Sunday, September 9, 2012

Sunday Morning Neighbors

I woke up this morning and said to myself, My head feels like a hot dog covered in mountain dew.  I said to myself, My head feels like an ass-cart with one of its wheels in a ditch.  I said, My head feels like a hot air balloon that's been stuffed into a laundry chute.  And then I got up, and made my coffee, and said to myself, My head feels like a grave digger, walking around in WalMart.  But my head didn't really feel like any of these things.  It felt like my head, and my thoughts felt like my own.   My garden had dew all over it.

I said some goodbyes last night.  I drank some beer last night, too.  I was lucky enough to have some company with my morning coffee this morning.  I didn't have to tell myself what my head felt like anymore.  I like company with my coffee.  It's nice to talk to someone beside your own head in the morning.  Sometimes my head is not the best company.  I do all my correspondence in the morning, too.  If there is nobody around, I find an electronic stand-in, a mind on the other side of an e-mail, a mind attached to a real person in my life.  This seems to be the essence of keeping a blog: a way to be less alone.  Or so it seems this morning, but the garden, too, is a place where loneliness stops.  There is no loneliness on a wet leaf in the morning.  

Surface tension.  Surfactants.  Soap berries.  My head feels like a soap berry that has gone to church too many times.  A surfactant is a compound that breaks the surface tension of water, essentially making water wetter.  I read about surfactants on a laminated placard in the grocery store yesterday.  I was near the detergents.  My company was somewhere else.  There was a wicker basket with strange-looking brown nuts in it.  Soap berries, from soap berry trees in east.  Berries that contain natural surfactants.  You can wash your clothes with berries.  In the morning, droplets of water cling to leaves until you jostle them and the water slides off.  I am in a good mood.  I have said most of my goodbyes.  I am excited to go.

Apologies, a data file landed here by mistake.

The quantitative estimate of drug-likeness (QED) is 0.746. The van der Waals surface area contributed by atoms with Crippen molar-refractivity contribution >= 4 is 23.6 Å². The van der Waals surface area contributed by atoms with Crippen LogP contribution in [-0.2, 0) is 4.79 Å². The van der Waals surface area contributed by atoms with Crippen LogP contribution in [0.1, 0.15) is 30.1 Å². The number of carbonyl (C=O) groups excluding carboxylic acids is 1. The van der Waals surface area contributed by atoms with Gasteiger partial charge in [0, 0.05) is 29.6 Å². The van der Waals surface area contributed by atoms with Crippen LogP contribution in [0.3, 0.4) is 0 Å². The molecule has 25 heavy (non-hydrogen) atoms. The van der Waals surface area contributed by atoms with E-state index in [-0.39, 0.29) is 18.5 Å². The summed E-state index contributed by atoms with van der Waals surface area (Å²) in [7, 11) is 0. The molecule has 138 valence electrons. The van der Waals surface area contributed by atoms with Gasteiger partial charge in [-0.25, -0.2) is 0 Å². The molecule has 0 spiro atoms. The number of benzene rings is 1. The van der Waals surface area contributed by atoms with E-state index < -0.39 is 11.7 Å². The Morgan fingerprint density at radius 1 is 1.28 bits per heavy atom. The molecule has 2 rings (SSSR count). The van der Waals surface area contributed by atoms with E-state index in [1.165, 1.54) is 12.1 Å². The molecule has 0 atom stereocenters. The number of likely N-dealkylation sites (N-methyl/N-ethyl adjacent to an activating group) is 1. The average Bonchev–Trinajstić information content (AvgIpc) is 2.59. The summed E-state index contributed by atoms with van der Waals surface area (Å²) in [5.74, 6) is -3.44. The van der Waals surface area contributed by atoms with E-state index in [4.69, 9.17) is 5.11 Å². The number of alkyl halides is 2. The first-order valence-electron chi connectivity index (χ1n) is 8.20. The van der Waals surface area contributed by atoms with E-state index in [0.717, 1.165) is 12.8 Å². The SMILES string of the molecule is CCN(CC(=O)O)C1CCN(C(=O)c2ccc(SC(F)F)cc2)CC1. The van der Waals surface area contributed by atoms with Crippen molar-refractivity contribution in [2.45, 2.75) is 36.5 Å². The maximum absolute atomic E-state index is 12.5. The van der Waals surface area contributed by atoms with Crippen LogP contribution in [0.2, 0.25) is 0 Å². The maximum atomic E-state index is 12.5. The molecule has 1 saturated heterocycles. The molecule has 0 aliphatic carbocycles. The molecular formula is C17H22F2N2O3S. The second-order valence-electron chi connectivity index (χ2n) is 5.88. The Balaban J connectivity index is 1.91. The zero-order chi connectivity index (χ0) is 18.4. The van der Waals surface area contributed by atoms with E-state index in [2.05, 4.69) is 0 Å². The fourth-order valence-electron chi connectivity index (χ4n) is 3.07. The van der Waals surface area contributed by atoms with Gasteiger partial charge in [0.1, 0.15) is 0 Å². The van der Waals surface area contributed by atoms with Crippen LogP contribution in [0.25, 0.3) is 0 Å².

Josh came down the street with his son.  He lives at the other end of the block.  He and his wife have incredible raised beds.  I recruited them a couple weeks ago to look after my fall crops while I'm gone.  What you've been seeing here are my fall crops: cabbages, broccoli, and here, tatsoi, a spinach-like Asian green.  Josh was curious about it.  I told him that I think it's sweet because the bugs prefer it.  Bugs tend not to bother the bitterest greens, the mustards.  Josh pointed at the tatsoi and said, May I?  He plucked a leaf and nibbled it.  His son plucked some and nibbled, too.  I liked seeing Josh walked down the street with his son on a Sunday morning.  Neighbors are good.  Neighbors mind your garden while you are gone in exchange for a bite of a leaf. 

This, alas, is the point where I must turn and remind you to click the 6.  Please click the 6.  It's like at church when they pass the collection basket around, but I am not a church and I wouldn't want to be one.  My head does not feel like a church with all of its shutters ripped off.  My head feels like it's ready to go.  I feel ready to go, too.  I cannot wait to get on the road and do this work.  Do you want to travel across the country with me?  You can.  You can sit in the passenger seat beside me and follow me into the lobbies of six motels.     


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